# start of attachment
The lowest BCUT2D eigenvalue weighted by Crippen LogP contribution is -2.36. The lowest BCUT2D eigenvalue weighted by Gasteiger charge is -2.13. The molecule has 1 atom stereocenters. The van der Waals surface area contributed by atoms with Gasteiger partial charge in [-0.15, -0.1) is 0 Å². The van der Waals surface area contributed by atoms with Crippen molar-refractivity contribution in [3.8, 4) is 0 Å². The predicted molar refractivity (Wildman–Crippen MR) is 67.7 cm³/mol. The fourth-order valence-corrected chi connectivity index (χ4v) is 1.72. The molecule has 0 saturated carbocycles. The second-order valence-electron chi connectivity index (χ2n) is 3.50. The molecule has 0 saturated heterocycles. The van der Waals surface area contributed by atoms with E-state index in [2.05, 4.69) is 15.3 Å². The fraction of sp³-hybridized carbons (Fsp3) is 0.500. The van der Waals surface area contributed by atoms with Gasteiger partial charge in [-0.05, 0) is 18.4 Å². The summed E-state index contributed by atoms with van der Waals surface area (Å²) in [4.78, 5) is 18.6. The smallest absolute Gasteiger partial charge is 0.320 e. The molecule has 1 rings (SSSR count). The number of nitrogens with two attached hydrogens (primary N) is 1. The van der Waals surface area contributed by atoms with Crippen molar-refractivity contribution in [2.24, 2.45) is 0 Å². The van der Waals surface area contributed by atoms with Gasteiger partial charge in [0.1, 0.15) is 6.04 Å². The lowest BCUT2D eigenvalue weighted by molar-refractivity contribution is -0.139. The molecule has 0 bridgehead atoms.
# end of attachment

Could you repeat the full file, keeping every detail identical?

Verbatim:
The lowest BCUT2D eigenvalue weighted by Crippen LogP contribution is -2.36. The lowest BCUT2D eigenvalue weighted by Gasteiger charge is -2.13. The molecule has 1 atom stereocenters. The van der Waals surface area contributed by atoms with Gasteiger partial charge in [-0.15, -0.1) is 0 Å². The van der Waals surface area contributed by atoms with Crippen molar-refractivity contribution in [3.8, 4) is 0 Å². The predicted molar refractivity (Wildman–Crippen MR) is 67.7 cm³/mol. The fourth-order valence-corrected chi connectivity index (χ4v) is 1.72. The molecule has 0 saturated carbocycles. The second-order valence-electron chi connectivity index (χ2n) is 3.50. The molecule has 0 saturated heterocycles. The van der Waals surface area contributed by atoms with E-state index in [2.05, 4.69) is 15.3 Å². The fraction of sp³-hybridized carbons (Fsp3) is 0.500. The van der Waals surface area contributed by atoms with Gasteiger partial charge in [-0.05, 0) is 18.4 Å². The summed E-state index contributed by atoms with van der Waals surface area (Å²) in [4.78, 5) is 18.6. The smallest absolute Gasteiger partial charge is 0.320 e. The molecule has 1 rings (SSSR count). The number of nitrogens with two attached hydrogens (primary N) is 1. The van der Waals surface area contributed by atoms with Crippen molar-refractivity contribution in [2.24, 2.45) is 0 Å². The van der Waals surface area contributed by atoms with Gasteiger partial charge in [0.1, 0.15) is 6.04 Å². The lowest BCUT2D eigenvalue weighted by molar-refractivity contribution is -0.139. The molecule has 0 bridgehead atoms.